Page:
PC manufacturers such as Dell and HP have admitted defeat and given up the tablet business, reports DigiTimes, leaving Amazon, Barnes & Noble and Apple to dominate the tablet market.
The PC makers are abandoning the tablet business largely because they now realize that best-selling tablets aren’t all about hardware – they’re about content. And considering that Apple, Amazon and Barnes & Noble are content kings, they likely have the biggest advantage.
Tablet manufacturers typically profit more off of content than they do off of actual devices, which may be why Amazon is able to offer their Kindle Fire at $199 – less than the cost of its components. Content providers simply earn more money from their devices than hardware manufacturers alone.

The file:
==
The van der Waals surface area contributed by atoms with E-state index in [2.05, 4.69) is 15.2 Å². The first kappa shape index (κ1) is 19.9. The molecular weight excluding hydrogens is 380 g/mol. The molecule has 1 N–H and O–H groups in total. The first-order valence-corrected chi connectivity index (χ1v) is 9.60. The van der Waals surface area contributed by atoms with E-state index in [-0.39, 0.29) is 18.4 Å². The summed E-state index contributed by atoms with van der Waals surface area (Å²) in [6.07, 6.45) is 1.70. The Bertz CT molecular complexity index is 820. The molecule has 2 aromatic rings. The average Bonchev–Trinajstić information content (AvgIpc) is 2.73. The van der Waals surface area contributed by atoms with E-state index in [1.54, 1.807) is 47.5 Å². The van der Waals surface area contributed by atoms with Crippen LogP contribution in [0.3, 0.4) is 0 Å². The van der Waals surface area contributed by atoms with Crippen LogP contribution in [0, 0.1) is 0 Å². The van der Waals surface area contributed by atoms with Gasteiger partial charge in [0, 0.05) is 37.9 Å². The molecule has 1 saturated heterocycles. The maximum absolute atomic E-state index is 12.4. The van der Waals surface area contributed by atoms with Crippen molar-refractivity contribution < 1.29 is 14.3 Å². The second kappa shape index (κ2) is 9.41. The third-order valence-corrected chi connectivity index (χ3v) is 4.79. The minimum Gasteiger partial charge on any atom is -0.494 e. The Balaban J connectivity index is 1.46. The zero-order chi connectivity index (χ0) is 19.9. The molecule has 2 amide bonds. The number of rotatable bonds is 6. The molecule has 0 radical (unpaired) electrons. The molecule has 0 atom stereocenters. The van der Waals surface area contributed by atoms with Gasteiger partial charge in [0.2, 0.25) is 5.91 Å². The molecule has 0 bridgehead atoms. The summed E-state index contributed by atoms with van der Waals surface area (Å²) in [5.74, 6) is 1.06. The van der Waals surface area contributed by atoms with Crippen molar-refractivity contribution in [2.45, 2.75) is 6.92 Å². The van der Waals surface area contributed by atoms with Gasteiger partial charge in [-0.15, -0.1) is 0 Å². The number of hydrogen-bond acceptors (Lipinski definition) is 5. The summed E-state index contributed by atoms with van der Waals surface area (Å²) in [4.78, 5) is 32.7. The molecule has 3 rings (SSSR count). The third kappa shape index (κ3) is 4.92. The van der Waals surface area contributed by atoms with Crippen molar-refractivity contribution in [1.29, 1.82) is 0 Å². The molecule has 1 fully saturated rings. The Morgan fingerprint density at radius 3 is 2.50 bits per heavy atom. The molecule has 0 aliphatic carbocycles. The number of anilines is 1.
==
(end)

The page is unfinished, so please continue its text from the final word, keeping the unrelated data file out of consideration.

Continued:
One need look no further than the HP TouchPad to see that what really matters in the tablet market is having a developed ecosystem – that means having plenty of content, a compelling and simple user interface, and a strong development community. Without these things, any device is doomed to eventual failure.
With many tablet makers now stepping out of the business, perhaps we can expect something better from the tablet market – maybe devices that compete based on content and user experience, and not just crappy chunks of hardware wrapped in cheap plastic.